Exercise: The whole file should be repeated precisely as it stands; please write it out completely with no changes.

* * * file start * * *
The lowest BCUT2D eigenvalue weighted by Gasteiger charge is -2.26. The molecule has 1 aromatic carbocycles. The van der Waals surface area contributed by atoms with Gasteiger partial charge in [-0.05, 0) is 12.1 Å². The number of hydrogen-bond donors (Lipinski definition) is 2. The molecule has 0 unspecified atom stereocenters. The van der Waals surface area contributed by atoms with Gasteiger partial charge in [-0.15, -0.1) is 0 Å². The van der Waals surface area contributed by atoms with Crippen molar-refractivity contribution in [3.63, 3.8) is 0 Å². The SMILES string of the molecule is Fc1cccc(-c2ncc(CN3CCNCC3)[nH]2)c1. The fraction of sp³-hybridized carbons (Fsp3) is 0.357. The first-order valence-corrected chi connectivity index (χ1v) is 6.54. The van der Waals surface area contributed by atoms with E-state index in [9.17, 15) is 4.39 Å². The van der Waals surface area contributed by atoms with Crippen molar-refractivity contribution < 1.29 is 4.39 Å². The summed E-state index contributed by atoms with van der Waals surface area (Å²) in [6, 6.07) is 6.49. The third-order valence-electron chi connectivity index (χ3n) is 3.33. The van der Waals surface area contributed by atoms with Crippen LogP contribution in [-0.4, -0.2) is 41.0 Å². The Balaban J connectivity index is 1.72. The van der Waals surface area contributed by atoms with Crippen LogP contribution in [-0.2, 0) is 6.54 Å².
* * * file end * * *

The lowest BCUT2D eigenvalue weighted by Gasteiger charge is -2.26. The molecule has 1 aromatic carbocycles. The van der Waals surface area contributed by atoms with Gasteiger partial charge in [-0.05, 0) is 12.1 Å². The number of hydrogen-bond donors (Lipinski definition) is 2. The molecule has 0 unspecified atom stereocenters. The van der Waals surface area contributed by atoms with Gasteiger partial charge in [-0.15, -0.1) is 0 Å². The van der Waals surface area contributed by atoms with Crippen molar-refractivity contribution in [3.63, 3.8) is 0 Å². The SMILES string of the molecule is Fc1cccc(-c2ncc(CN3CCNCC3)[nH]2)c1. The fraction of sp³-hybridized carbons (Fsp3) is 0.357. The first-order valence-corrected chi connectivity index (χ1v) is 6.54. The van der Waals surface area contributed by atoms with E-state index in [9.17, 15) is 4.39 Å². The van der Waals surface area contributed by atoms with Crippen molar-refractivity contribution < 1.29 is 4.39 Å². The summed E-state index contributed by atoms with van der Waals surface area (Å²) in [6, 6.07) is 6.49. The third-order valence-electron chi connectivity index (χ3n) is 3.33. The van der Waals surface area contributed by atoms with Crippen LogP contribution in [-0.4, -0.2) is 41.0 Å². The Balaban J connectivity index is 1.72. The van der Waals surface area contributed by atoms with Crippen LogP contribution in [-0.2, 0) is 6.54 Å².